Government Mesmerised by Trout Farming’s Mythical Bait

Press Release 3/11/15

A national trout fishing organisation says lobbying for trout farming by the aquaculture industry and corporate fishing companies, is based on a “mythical” economic value and neglected the dangers of trout farming to the country’s public trout fisheries.

Spokesman for the NZ Federation of Freshwater Anglers, Ken Sims of Palmerston North said fish farming was risky and of little economic value, especially when compared with the multi-million value of the wild sporting trout fisheries, which generated many millions of dollars in both international and domestic tourism. The Taupo fishery alone was worth $90 million a year.

“It is also alarming to see government cabinet ministers and their departments showing signs of being deluded by the fallacies around trout farming,” he added. “Trout farming is banned in New Zealand so as to protect the public’s trout fishery from threats trout farming generates such as poaching and black market incentives, disease, erosion of wild stock genetics, effluent pollution and other detrimental effects.”

The  Federation of Freshwater Anglers, was well aware of current advocacy by the aquaculture industry to legalise trout farming within NZ, but was appalled by the open support trout farming was getting from Government agencies for what was currently an illegal activity. It called on Government, and in particular Ministers Stephen Joyce, Nathan Guy and Te Ururoa Flavell, to state categorically what Government’s position and intentions on trout farming in New Zealand were, and to explain why  their ministries were “openly and enthusiastically advocating” and supporting  an illegal activity, i.e. commercial trout farming.
Ken Sims said government ministry functions were to give effect to the law and enact Government policies.

“So when two of National’s much vaunted Super-Ministries, along with other Ministries, start to openly advocate trout farming, the inevitable question is, are they reflecting current Government policy? We know that they aren’t giving effect to the law – which makes trout farming illegal. Or have they been so captured by the commercial pro-trout farm interests?”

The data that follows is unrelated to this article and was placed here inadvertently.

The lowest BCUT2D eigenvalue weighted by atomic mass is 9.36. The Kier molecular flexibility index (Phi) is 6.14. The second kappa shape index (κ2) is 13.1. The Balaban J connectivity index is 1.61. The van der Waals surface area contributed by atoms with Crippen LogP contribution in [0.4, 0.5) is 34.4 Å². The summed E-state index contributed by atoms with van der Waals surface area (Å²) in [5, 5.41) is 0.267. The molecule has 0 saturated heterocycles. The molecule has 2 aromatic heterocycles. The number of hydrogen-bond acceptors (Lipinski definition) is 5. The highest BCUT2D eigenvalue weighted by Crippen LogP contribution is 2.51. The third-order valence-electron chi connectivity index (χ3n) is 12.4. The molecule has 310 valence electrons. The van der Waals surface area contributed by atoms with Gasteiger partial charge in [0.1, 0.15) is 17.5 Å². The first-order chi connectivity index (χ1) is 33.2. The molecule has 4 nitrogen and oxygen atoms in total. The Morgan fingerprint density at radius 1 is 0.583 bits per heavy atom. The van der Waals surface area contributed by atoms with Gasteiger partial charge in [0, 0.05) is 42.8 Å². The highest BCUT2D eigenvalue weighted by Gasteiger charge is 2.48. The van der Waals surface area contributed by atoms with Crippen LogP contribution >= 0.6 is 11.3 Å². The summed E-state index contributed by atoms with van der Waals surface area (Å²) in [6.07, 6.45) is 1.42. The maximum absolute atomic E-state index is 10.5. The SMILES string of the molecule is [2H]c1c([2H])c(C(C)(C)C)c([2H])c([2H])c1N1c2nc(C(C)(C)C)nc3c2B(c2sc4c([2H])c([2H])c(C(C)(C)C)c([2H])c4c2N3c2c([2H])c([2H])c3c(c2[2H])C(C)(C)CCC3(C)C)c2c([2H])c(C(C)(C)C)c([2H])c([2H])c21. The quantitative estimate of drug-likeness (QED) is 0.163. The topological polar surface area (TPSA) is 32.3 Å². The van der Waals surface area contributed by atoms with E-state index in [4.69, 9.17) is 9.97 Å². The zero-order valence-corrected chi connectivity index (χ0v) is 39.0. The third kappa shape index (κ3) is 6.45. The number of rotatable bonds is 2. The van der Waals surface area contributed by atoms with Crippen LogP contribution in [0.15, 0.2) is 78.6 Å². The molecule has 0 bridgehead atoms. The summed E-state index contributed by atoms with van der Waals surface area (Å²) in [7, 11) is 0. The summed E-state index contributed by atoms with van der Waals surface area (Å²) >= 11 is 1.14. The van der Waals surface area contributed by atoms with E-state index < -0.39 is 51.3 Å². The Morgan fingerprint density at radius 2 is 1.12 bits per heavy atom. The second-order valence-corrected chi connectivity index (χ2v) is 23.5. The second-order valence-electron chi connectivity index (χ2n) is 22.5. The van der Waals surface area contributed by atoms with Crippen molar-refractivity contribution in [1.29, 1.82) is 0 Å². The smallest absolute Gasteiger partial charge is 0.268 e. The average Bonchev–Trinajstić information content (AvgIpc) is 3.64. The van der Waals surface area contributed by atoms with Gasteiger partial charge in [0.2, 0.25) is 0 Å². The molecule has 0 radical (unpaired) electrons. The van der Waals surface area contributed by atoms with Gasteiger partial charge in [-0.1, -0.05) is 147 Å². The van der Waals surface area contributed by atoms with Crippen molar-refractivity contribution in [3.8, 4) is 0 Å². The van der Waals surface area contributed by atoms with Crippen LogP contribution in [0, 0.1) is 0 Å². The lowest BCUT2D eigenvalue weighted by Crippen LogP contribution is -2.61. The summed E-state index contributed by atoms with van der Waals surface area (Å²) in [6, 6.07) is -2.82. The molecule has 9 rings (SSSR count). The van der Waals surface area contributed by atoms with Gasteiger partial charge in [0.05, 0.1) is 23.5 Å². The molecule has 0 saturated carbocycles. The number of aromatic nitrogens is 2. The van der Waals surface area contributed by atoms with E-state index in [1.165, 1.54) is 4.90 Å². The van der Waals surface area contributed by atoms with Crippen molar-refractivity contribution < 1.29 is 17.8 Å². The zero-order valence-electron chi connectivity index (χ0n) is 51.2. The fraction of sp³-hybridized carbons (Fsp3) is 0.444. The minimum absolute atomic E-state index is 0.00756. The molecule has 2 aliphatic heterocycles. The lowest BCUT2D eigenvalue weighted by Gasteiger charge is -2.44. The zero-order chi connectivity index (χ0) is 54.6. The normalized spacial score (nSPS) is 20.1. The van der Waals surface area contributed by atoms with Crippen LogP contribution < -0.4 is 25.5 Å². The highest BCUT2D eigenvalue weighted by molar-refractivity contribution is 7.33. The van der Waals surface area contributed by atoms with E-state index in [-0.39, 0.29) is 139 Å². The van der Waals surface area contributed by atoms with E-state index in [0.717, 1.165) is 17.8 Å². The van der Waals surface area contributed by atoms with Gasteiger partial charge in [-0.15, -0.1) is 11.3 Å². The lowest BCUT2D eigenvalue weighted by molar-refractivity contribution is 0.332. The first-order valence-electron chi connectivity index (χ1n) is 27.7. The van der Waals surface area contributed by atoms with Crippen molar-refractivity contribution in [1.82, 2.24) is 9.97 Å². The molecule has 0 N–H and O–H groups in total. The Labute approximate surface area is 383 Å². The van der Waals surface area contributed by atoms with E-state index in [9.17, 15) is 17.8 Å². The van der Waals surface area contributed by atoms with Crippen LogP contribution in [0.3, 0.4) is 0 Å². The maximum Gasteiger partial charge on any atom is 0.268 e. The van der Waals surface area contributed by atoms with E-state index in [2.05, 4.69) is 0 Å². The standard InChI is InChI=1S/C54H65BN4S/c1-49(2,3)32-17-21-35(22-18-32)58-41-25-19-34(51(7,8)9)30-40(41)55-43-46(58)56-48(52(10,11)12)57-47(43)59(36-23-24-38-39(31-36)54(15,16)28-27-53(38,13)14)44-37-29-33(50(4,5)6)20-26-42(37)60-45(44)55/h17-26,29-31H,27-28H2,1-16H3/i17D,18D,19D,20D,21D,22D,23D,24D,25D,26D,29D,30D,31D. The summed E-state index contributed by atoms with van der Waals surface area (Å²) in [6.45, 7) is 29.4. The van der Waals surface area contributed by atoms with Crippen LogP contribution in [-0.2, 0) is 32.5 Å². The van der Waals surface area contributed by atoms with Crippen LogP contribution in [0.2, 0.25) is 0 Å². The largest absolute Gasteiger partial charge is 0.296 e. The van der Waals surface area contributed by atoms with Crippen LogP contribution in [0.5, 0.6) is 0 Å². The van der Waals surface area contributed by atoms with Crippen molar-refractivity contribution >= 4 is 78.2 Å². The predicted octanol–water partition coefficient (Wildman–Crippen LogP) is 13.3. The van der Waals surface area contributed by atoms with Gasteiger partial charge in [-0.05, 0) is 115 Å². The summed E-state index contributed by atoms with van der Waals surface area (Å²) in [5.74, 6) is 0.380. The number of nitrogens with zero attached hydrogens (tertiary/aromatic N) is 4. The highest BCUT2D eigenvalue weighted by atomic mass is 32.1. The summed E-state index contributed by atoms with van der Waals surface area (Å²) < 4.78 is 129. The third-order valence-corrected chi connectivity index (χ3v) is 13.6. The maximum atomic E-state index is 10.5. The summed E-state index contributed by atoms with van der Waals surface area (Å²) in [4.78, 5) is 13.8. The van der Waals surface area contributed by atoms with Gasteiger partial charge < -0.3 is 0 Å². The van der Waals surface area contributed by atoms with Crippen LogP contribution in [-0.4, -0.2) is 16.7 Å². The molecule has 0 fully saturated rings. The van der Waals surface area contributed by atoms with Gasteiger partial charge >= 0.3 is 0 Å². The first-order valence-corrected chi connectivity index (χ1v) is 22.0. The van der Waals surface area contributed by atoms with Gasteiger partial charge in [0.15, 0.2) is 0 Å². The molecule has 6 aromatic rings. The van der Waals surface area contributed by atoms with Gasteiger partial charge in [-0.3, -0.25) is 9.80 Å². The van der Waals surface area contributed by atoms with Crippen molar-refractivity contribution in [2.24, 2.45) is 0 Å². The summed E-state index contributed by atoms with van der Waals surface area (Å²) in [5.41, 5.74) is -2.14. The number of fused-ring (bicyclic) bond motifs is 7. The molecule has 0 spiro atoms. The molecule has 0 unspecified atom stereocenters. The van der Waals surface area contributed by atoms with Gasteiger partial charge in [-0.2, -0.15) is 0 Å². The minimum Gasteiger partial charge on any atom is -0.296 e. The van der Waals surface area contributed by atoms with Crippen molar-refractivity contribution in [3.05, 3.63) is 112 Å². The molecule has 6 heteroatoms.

Mr Sims said the Ministry of Business, Innovation and Employment, the Ministry of Primary Industries and the Ministry of Maori Development had all advocated trout farming in the Bay of Plenty Regional Economic Development Plan, which was signed by all three relevant Ministers. 
“It stretches credibility that the three Ministers would put their signature on such a document without knowing the contents.” 

Disease was a constant problem for fish farming where fish were crowded into confined spaces. There was strong doubt about the ability of the Ministry of Primary Industries to administer fish farming as was shown by the “utter fiasco” in the way the ministry handled the King Salmon disease outbreak in its farms in the Marlborough Sounds. The Malaysian-owned company had suffered huge fish kills in its Marlborough farms, particularly at Wahinau, for a number of years.  “MPI somehow ‘forgot’ to mention this to the Environment Commissioners hearing the company’s application last year to increase the number of farms it runs there. Then it emerged that the company is trucking its dead fish up to a North Island processing plant unsterilized.”
 
Now MPI had finally acknowledged that there was a problem, said Ken Sims, partially caused by two organisms previously unknown in NZ, including one that was responsible for large fish kills in fish farms overseas, and which can infect and kill both salmon and trout. The other (NZRLO) was listed as an unwanted organism under the Biosecurity Act 1993, because of its threat to fish. 

“As is usual in such cases, the Ministry claimed that such organisms, rather than being new, have probably been present in NZ for some time, and admitted it has not been able to identify them. Despite the admission of incompetence and lack of knowledge, the Ministry somehow concluded that (a) introduced exotic infectious agents were unlikely to be the cause of the massive fish kills, and (b) there were no management plans or options available to prevent the transfer of these organisms to other salmon farms or to wild salmon or trout fisheries,” he said.

Mr Sims pointed out that MPI  had finally put out a two page document on the Marlborough salmon kills, but such was the ingrained bias within the ministry towards trout farming,  it claimed that ‘no unusual fish death events have been reported to them from salmon or trout farms in other areas of NZ’. 

“Apparently, within MPI at least, trout farming is a ‘fait accompli’”.

Ends.
Contact: Ken Sims
Ph (06) 356 9402
E mail: Kiwiken@bigfoot.com